The single biggest key to success in the formative years, what I’d say are the first five to ten years, is focus. Don’t try to do everything, and don’t try to sell it everywhere to everyone. There’s three buckets you need to get laser-focused on: your customer, your product, and your sales channel. Figure out who your customer is, who exactly is it, what are they looking for, and what do they need. Figure out what your product is, what it’s going to offer, what it’s not going to offer, and what it does. Then, figure out the channel you’re going to sell it in where your customers exist. This last one is the key, and something more people ignore. The example Dennis and I give to show the power of a sales channel is turkey legs. Someone starting a business selling turkey legs may wrongfully assume that the key benefit is that it fills people up, and his customer is a hungry person, so he’ll open up everywhere where there’s lots of hungry people. The reality is, no one wants to eat a turkey leg in the mall, in an airport, or at a flea market. However, at a renaissance fair, or at Disney world, everyone wants a turkey leg. The sales channel defines the likelihood that your customer will buy your product. In the wrong sales channel, turkey legs sell for cheap and hardly sell at all. In the right sales channel, they sell for an insane price, hand over fist.

What is the greatest lesson you’ve ever learned?
For us, finding the sales channel to sell our products in, and rebranding our company around that sales channel and target customer, completely transformed our business and boosted our growth.

What are some of your favorite books?
Traction by Gino Wickman
Scaling Up by Verne Garnish
The Power of Habit by Charles Duhigg
Hyper Sales Growth by Jack Daly

What are some quotes that you live by?
“Leaders get the organizations they deserve” – Rand Stagen

“If you’re climbing a mountain, talk to the people on their way down to learn how to get up.”

Tell me about one of the toughest days you’ve had as an entrepreneur.
I fired my biggest customer, who was 50% of our business. It was scary, a gamble, and financially made no sense. We thought we’d have to lay off half our staff, or run out of money. It ended up being the best thing we ever did.

I learned that by the time you think “I’m not sure this customer, or employee, is right for me,” it’s already too late. You’ve known for a while it’s time to move on. The sad thing is that we let that thought simmer and stew for months or years before we do anything about it. We wait for a breaking point, a point of no return, or a black and white reason to end it.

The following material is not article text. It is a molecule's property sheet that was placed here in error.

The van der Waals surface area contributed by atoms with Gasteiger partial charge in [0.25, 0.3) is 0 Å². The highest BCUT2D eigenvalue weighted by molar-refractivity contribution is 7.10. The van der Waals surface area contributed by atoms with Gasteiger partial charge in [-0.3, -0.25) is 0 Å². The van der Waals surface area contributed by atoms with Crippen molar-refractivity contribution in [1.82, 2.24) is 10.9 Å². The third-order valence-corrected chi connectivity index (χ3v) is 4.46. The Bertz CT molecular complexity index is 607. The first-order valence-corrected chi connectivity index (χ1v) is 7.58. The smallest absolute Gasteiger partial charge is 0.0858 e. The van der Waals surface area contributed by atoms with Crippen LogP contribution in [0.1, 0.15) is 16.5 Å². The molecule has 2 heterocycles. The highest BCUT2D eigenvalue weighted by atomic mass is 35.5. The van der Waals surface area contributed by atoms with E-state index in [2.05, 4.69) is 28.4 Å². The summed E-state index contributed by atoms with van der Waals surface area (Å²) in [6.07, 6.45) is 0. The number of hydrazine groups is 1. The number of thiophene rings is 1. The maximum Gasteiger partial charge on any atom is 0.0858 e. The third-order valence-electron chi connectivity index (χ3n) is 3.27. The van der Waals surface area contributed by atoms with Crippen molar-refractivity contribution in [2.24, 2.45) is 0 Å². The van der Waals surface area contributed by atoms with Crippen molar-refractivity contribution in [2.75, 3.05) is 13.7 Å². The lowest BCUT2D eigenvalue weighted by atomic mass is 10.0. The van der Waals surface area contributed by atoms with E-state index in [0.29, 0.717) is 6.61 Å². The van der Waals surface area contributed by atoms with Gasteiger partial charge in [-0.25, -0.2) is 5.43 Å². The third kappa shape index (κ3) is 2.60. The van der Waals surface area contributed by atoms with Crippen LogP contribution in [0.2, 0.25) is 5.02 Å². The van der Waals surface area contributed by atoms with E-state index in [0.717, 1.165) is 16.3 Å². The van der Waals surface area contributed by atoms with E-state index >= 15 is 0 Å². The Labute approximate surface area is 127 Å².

Truth be told, as soon as you sense that feeling, it’s over and time to do something about it.

When faced with adversity, what pushes you to keep moving forward?
I look around and see other people succeeding at whatever it is I’m trying to do and think, “If they can do it, I can do it!” That’s always driven me, and proves that if you keep trying and learn from your mistakes, eventually you’ll move forward again.

What advice would you give to young entrepreneurs?
Just start. Most people never get started. They overthink things, they ask their friends and family what they think (and of course, everyone is going to tear your idea down), and they think about all the hurdles of getting their company perfect before launching. The truth is that you don’t have a parade going down Times Square for your company. No one’s going to know if it’s not perfect. Every business starts out flawed. Just start, get out there and do things, and you’ll find your path if you keep your eyes and ears open to the feedback (not from your friends and family, but from the sales you’re doing or not doing)!

Seth Goldman – Co-Founder, Honest Tea

Seth Goldman co-founded Honest® Tea in 1998 with Professor Barry Nalebuff of the Yale School of Management. In March 2011, Honest Tea was acquired by The Coca-Cola Company, helping to further the reach and impact of Honest Tea’s mission by becoming the first organic and Fair Trade brand in the world’s largest beverage distribution system. Today, Honest Tea is the nation’s top selling ready-to-drink organic bottled tea and Honest Kids® is the nation’s top-selling organic kids’ juice drink. The brands are carried in more than 130,000 outlets in the United States, including all Wendy’s, Chik-fil-A, and SUBWAY restaurants. In 2016, Honest Tea’s distribution expanded to Europe.

In 2016, Seth transitioned to a new role at Honest Tea as TeaEO Emeritus and Innovation Catalyst for Coca-Cola’s Venturing & Emerging Brands business unit. This transition allows him to take on an additional role as Executive Chairman of Beyond Meat, a privately held California-based enterprise on the cutting edge of plant-based protein research and development.

In 2015, Seth was named the #1 Disruptor by Beverage World, and Beverage Executive of the Year by Beverage Industry magazine; he was also inducted into the Washington DC Business Hall of Fame. Seth has also been recognized by the United States Healthful Food Council with a REAL Food Innovator Award for helping change the food landscape by providing options that are healthier for both the body and the planet.